Wenatchee Valley College has a new dean for its Omak campus.  Carolyn Goolsby was a director in the University of Alaska Fairbanks system 

WVC Vice President of Instruction Tod Treat says Goolsby will bring experience with higher education in a rural setting, which is a plus. 

New Wenatchee Valley College Omak dean Carolyn Goolsby - WVC
New Wenatchee Valley College Omak dean Carolyn Goolsby - WVC

“She’s a good fit for what we do at Wenatchee Valley College,” said Treat. “She has a heart for communities like Omak and Okanogan. And we are really delighted to be welcoming her here soon.” 

Goolsby will take over the WVC Omak campus in mid-August. 

Treat says Goolsby was highly impressive during the interview process for the job. 

 “She had done her homework,” Treat said. “She came to the cabinet interview with lots of great questions that were really specific, and let me know, anyway, that she’d taken the time to get to know who we are and how best to serve our students.” 

Goolsby was chosen from a group of finalists who were interviewed by a screening committee, which was made up of faculty and staff from both the WVC Omak and Wenatchee campuses. 

According to a release from WVC, Goolsby has over 30 years of management experience.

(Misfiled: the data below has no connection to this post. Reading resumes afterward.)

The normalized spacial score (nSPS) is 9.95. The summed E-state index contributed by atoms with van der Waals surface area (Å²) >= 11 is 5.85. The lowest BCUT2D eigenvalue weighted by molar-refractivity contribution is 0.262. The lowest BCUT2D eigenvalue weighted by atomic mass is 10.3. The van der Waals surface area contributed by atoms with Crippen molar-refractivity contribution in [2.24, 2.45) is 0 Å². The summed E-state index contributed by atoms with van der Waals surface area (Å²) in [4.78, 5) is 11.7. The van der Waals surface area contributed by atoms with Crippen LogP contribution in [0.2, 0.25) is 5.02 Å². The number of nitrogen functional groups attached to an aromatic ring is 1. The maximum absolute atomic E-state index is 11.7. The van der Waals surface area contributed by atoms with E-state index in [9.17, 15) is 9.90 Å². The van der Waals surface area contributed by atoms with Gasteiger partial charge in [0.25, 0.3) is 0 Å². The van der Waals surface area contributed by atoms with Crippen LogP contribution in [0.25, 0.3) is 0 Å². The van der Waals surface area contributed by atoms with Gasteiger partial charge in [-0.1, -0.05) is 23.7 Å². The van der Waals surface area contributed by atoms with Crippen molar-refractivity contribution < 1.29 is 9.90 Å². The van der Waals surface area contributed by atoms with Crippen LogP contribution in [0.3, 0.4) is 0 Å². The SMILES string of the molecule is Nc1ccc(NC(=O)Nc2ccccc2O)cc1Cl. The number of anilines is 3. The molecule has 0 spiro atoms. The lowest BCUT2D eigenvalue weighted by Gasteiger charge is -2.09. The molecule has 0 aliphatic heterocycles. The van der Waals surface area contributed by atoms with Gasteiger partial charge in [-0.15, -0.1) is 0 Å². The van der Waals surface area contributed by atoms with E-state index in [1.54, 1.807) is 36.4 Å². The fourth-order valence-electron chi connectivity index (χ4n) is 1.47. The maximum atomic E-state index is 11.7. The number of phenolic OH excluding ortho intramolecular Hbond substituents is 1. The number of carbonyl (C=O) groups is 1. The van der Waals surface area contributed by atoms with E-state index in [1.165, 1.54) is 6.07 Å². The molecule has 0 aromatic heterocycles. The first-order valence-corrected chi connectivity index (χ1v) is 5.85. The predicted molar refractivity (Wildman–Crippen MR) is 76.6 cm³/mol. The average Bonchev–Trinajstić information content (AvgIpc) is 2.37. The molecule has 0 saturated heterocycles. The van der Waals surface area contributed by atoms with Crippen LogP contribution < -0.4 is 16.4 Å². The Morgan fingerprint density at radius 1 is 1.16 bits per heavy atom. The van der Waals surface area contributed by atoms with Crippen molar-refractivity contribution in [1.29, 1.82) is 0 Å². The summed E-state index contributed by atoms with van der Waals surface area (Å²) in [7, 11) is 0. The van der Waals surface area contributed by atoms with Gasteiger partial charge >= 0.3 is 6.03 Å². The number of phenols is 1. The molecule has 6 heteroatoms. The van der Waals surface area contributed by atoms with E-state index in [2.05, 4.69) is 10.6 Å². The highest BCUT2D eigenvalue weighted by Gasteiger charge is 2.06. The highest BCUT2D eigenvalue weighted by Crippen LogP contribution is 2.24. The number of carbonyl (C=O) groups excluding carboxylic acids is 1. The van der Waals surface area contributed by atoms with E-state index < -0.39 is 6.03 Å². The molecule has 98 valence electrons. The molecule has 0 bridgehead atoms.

She was the director of the University of Alaska Fairbanks Kuskokwim Campus, which is the largest rural UAF campus.  

She was responsible for all aspects of campus operations and functions, supervising 20 staff and 7 faculty, in addition to adjunct faculty and temporary employees.  

Prior to her tenure at UAF, Goolsby worked in public libraries, serving as a director of library systems in two states and Canada.  

She served as the director of the Haines Borough Public Library in Haines, Alaska, at Carmel Clay Public Library in Carmel, Ind., and at Wood Buffalo Regional Library in Fort McMurray, Alberta, Canada.  

Goolsby worked with Métis tribal administrators and local native residents while overseeing library operations at Wood Buffalo Regional Library.

LOOK: 50 Washington Innovations

Invention and innovation happen all over the world, all the time - but there's no denying that Washington State has contributed a distinct collection of ideas that have changed the world. Here's a look at over 100 years of innovations created in Washington, as chronicled in part by the Washington State Department of Commerce.

Gallery Credit: Jaime Skelton

More From NewsRadio 560 KPQ